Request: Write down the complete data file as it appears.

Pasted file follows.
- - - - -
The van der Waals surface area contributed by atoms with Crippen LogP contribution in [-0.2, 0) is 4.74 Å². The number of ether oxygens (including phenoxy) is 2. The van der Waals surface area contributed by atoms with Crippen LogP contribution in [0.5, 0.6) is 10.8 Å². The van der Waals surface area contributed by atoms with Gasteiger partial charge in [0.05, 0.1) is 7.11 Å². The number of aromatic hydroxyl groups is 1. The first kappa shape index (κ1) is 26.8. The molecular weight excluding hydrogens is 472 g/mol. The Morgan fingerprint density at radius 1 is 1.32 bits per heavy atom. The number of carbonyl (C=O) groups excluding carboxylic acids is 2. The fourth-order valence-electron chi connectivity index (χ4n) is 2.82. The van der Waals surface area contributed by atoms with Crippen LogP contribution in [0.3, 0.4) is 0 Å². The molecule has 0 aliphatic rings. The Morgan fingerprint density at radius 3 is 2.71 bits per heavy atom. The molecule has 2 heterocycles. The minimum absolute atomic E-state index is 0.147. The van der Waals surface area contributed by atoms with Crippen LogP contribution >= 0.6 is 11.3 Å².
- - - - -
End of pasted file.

The van der Waals surface area contributed by atoms with Crippen LogP contribution in [-0.2, 0) is 4.74 Å². The number of ether oxygens (including phenoxy) is 2. The van der Waals surface area contributed by atoms with Crippen LogP contribution in [0.5, 0.6) is 10.8 Å². The van der Waals surface area contributed by atoms with Gasteiger partial charge in [0.05, 0.1) is 7.11 Å². The number of aromatic hydroxyl groups is 1. The first kappa shape index (κ1) is 26.8. The molecular weight excluding hydrogens is 472 g/mol. The Morgan fingerprint density at radius 1 is 1.32 bits per heavy atom. The number of carbonyl (C=O) groups excluding carboxylic acids is 2. The fourth-order valence-electron chi connectivity index (χ4n) is 2.82. The van der Waals surface area contributed by atoms with Crippen LogP contribution in [0.3, 0.4) is 0 Å². The molecule has 0 aliphatic rings. The Morgan fingerprint density at radius 3 is 2.71 bits per heavy atom. The molecule has 2 heterocycles. The minimum absolute atomic E-state index is 0.147. The van der Waals surface area contributed by atoms with Crippen LogP contribution >= 0.6 is 11.3 Å².